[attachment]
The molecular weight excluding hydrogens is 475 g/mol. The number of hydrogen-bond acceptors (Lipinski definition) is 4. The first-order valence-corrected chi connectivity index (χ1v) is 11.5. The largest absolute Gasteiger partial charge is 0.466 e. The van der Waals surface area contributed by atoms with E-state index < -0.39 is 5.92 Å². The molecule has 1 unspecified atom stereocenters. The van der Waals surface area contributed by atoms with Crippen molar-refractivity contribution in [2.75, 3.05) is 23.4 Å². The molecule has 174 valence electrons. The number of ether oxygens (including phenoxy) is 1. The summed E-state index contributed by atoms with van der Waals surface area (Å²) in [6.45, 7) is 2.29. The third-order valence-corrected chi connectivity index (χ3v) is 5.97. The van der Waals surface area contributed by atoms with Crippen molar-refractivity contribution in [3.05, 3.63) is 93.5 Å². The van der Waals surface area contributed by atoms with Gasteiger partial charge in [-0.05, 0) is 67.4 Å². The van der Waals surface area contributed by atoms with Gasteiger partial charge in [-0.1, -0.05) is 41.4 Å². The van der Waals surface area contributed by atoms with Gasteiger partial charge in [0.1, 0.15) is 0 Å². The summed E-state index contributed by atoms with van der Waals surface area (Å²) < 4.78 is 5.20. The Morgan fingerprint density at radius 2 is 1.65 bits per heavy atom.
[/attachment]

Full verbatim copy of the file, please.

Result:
The molecular weight excluding hydrogens is 475 g/mol. The number of hydrogen-bond acceptors (Lipinski definition) is 4. The first-order valence-corrected chi connectivity index (χ1v) is 11.5. The largest absolute Gasteiger partial charge is 0.466 e. The van der Waals surface area contributed by atoms with E-state index < -0.39 is 5.92 Å². The molecule has 1 unspecified atom stereocenters. The van der Waals surface area contributed by atoms with Crippen molar-refractivity contribution in [2.75, 3.05) is 23.4 Å². The molecule has 174 valence electrons. The number of ether oxygens (including phenoxy) is 1. The summed E-state index contributed by atoms with van der Waals surface area (Å²) in [6.45, 7) is 2.29. The third-order valence-corrected chi connectivity index (χ3v) is 5.97. The van der Waals surface area contributed by atoms with Crippen molar-refractivity contribution in [3.05, 3.63) is 93.5 Å². The van der Waals surface area contributed by atoms with Gasteiger partial charge in [-0.05, 0) is 67.4 Å². The van der Waals surface area contributed by atoms with Gasteiger partial charge in [-0.1, -0.05) is 41.4 Å². The van der Waals surface area contributed by atoms with Gasteiger partial charge in [0.1, 0.15) is 0 Å². The summed E-state index contributed by atoms with van der Waals surface area (Å²) < 4.78 is 5.20. The Morgan fingerprint density at radius 2 is 1.65 bits per heavy atom.